EDITORIAL: Interestingly, the Federal Board of Revenue (FBR) seems to have quite an appetite for novelties; just not when it comes to traditional ways of expanding tax revenue. Its latest smart idea, according to a report in the press, was taxing incomes earned by Pakistan’s foreign lenders in addition to imposing taxes on their grants; despite the finance ministry’s scepticism and warnings that it could have “serious repercussions”.

Is it any surprise, then, that a number of foreign governments including the United States (US), United Kingdom (UK), Denmark and Japan have raised this issue with the Pakistani authorities? It’s not just the matter of taxing lenders in principle, which is troubling enough, but also that recipients of interest payments on foreign loans have been taxed at a rate high enough to even shock the finance ministry. “FBR has not accepted our proposals to exempt the loans and grants from taxes,” the additional secretary of the ministry of economic affairs told a meeting of the Senate Standing Committee on Finance the other day.

Let’s not forget that Pakistan owes roughly $138 billion to international creditors and receives about half a billion dollars in grants every year. International organisations like USAID, which do a lot of valuable work here, are understandably very upset about these taxes. USAID has in fact made it very clear that any taxes deducted from grant assistance would simply be deducted from the grant money. Others have expressed shock that Pakistan wants to tax markup paid by the government on repayments as income of the recipient country.

The finance ministry has already warned that “this kind of treatment can simply result in drying up of any foreign economic assistance from these countries”. Indeed, nobody in the FBR seems to have given much thought to the consequences in case their actions impact the flow of the loans and grants themselves. Why, after all, would anybody want to go through the trouble of lending money to a troubled country and then be taxed by that country for it? And if this was as pressing as the Board clearly thought, then it should at least have run something so sensitive by the finance ministry first.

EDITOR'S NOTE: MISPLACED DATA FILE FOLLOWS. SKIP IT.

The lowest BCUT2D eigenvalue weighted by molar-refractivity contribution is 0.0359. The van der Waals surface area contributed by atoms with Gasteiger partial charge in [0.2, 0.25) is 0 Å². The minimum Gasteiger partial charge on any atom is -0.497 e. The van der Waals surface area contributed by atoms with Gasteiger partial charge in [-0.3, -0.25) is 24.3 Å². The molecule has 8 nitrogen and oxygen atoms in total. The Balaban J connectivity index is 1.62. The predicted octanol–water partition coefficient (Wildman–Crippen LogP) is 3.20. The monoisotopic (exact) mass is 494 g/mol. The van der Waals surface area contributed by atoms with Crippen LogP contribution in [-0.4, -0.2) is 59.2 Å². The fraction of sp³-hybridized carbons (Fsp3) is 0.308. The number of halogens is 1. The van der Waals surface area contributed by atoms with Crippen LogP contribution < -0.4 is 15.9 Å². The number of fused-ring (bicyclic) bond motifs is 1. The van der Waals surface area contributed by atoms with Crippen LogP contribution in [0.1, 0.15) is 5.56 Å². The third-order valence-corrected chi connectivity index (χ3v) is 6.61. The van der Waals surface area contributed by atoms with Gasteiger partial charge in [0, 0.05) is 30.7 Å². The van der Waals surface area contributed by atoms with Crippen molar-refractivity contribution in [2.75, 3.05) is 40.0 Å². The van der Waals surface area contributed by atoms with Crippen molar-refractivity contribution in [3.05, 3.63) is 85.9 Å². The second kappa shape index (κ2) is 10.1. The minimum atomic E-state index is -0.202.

One would think that there would be strict laws in place for just such things. If they do exist, and have been bypassed or ignored altogether, then other relevant laws should now take their course. And if they don’t, then they should be put in place very quickly. These are times when the government is bending over backwards, and breaking people’s backs with its policies, just to get the IMF (International Monetary Fund) to restart the bailout programme, which is only worth $6 billion in all. That should be enough to show that every penny that comes into the country counts and hounding institutions and governments that send them here is the last thing that we should even think of doing.

It’s understandable that FBR has proved so utterly ineffective at doing its main job that it is always looking for other ways to make up for chronic revenue shortfall. But it should know better than to poke its nose in business that could upset the country’s fragile credit supply. We are one of the world’s most indebted countries, also one of the poorest, with one of the highest population growth rates, one of the worst affected by climate change, and now we’re at the point that even one piece of particularly bad news could send us tumbling into default.

This matter should, therefore, be taken care of at once and FBR, and all such institutions, must be given strict instructions about the limits of their actions in future.

Copyright Business Recorder, 2022


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Shaukat Hayat Jun 19, 2022 11:19am
This is a misconception that foreign grants are being taxed. A foreign loan/grant is first recieved to a government deptt/agency, which then makes payment from it to a vendor/contractor. It is this amount / payment from the grant/loan that is subjected to tax. So, it is actually the income derived by the vendor that is taxed. Not taxing this portion of the grant would mean that the vendor/contractor is being treated as exempt.
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